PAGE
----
Businesses that rely on client interaction may face communication problems because they do not have the latest applications and features on their devices. If your outdated system is unable to install or enable various updates and options, how will your company continue to rise to the occasion of consumer demand and preference?
Legacy Systems Aren’t Cost-Effective
It would seem as though never changing your software and hardware would be less expensive than continually upgrading, but that’s becoming increasingly false. The updates and support for the older models of equipment and their systems typically cost a lot more than the support for current models. This price increase stems from the additional work developers must conduct in order to continue to offer maintenance on these legacy applications.
Plus, businesses must consider unexpected hardware crashes and outages that cost them a lot of money in the end.
Legacy Systems Cause Wasted Energy
Aside from making computers more powerful and faster, technological advancements also affect efficiency. When you have old software and hardware systems, your data center is operating at an optimal level. Over time, hardware becomes less and less efficient as it ages. Additionally, the current power reduction technologies that have come into play save companies a lot of money on their energy expenses.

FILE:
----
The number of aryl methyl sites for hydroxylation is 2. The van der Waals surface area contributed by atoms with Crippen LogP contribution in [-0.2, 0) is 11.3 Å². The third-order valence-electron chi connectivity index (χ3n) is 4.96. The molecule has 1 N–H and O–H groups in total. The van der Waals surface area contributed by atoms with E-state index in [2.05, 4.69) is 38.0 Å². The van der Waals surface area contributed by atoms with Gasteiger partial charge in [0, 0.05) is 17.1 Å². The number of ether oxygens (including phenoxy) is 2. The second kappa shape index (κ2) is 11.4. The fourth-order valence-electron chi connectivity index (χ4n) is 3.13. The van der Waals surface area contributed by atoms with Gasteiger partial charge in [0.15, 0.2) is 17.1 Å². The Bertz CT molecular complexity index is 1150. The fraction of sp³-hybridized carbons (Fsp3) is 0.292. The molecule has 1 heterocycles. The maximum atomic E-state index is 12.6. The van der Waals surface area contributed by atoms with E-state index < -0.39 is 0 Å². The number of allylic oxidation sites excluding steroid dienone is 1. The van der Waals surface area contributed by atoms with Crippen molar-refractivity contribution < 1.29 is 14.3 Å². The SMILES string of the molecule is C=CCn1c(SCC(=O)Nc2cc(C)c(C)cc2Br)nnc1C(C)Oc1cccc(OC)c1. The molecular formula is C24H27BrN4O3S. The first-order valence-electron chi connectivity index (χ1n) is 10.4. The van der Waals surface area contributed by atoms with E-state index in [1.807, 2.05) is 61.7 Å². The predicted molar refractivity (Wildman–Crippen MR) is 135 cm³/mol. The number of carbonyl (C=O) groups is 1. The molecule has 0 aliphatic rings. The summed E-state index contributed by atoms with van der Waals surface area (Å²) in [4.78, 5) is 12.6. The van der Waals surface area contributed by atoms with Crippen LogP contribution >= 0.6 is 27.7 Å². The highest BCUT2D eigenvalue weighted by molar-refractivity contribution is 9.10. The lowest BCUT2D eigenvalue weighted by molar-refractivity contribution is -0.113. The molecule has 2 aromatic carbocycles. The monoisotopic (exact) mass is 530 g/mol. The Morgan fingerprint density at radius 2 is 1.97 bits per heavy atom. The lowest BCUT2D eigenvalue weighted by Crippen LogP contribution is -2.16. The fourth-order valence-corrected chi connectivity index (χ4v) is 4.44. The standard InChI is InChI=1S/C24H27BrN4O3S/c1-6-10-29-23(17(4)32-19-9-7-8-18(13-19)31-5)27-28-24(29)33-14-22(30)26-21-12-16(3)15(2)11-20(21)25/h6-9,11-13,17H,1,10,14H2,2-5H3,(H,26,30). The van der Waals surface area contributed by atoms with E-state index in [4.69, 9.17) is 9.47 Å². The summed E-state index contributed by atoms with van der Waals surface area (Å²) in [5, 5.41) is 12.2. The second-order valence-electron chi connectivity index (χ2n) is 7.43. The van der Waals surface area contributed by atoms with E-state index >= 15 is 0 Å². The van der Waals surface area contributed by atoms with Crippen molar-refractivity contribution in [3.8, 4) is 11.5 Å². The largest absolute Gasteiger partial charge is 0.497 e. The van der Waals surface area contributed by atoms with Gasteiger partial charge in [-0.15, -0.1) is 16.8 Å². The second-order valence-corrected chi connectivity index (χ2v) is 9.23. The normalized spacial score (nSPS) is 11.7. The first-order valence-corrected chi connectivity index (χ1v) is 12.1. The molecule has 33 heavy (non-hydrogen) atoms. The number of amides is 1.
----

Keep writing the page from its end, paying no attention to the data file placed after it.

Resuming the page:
Software Doesn’t Meet Minimum Requirements
When a company chooses to purchase new software, using outdated hardware systems may not meet the new software’s minimum requirements. Even when the software can be installed, severe functionality problems keep the software from operating at maximum performance.
Why Are Legacy Systems Still Being Used?
Legacy systems are still being used today mainly because of reliability and familiarity.
Companies have invested in the software and don’t want to spend money on a rewrite or to replace hardware completely. This leads to operational complacency and ultimately, will hurt the business as time progresses. Business processes won’t flow optimally, leading to a loss in revenue and more money spent once the system completely fails.
Legacy Systems Modernization Approaches
Legacy modernization approaches are specific techniques used to update and upgrade obsolete technologies.
Here are the most popular examples that we can assist you with at InterSoft Associates:
Encapsulation: Allows businesses to reuse some components of their legacy software. The code remains intact with a new interface provided.
Rehosting: Costing the least and involving the least risk, this approach entails moving a particular application, in its current state to a cloud, virtual, or physical infrastructure.
Replatforming: This method requires upgraded versions to adjust to the codes from a newer platform while attempting to preserve the functionality that already exists.
Code Refactoring: This modernization strategy involves optimizing and restructuring existing codes with no added changes to external behavior. This solves technology problems and also improves the technological features of a particular software application.
Rebuilding: This approach implements the rewriting of individual application components while simultaneously retaining the specifications and scope of the software.
Replacement: This means completely replacing a system’s software and hardware instead of altering it to meet advanced technology demands.
As your business grows and your needs change, you’ll want the capability to embrace new opportunities. Now is the optimum time to replace your legacy systems with affordable software developed by a reputable company that will be flexible and will meet your needs as your business continues to grow.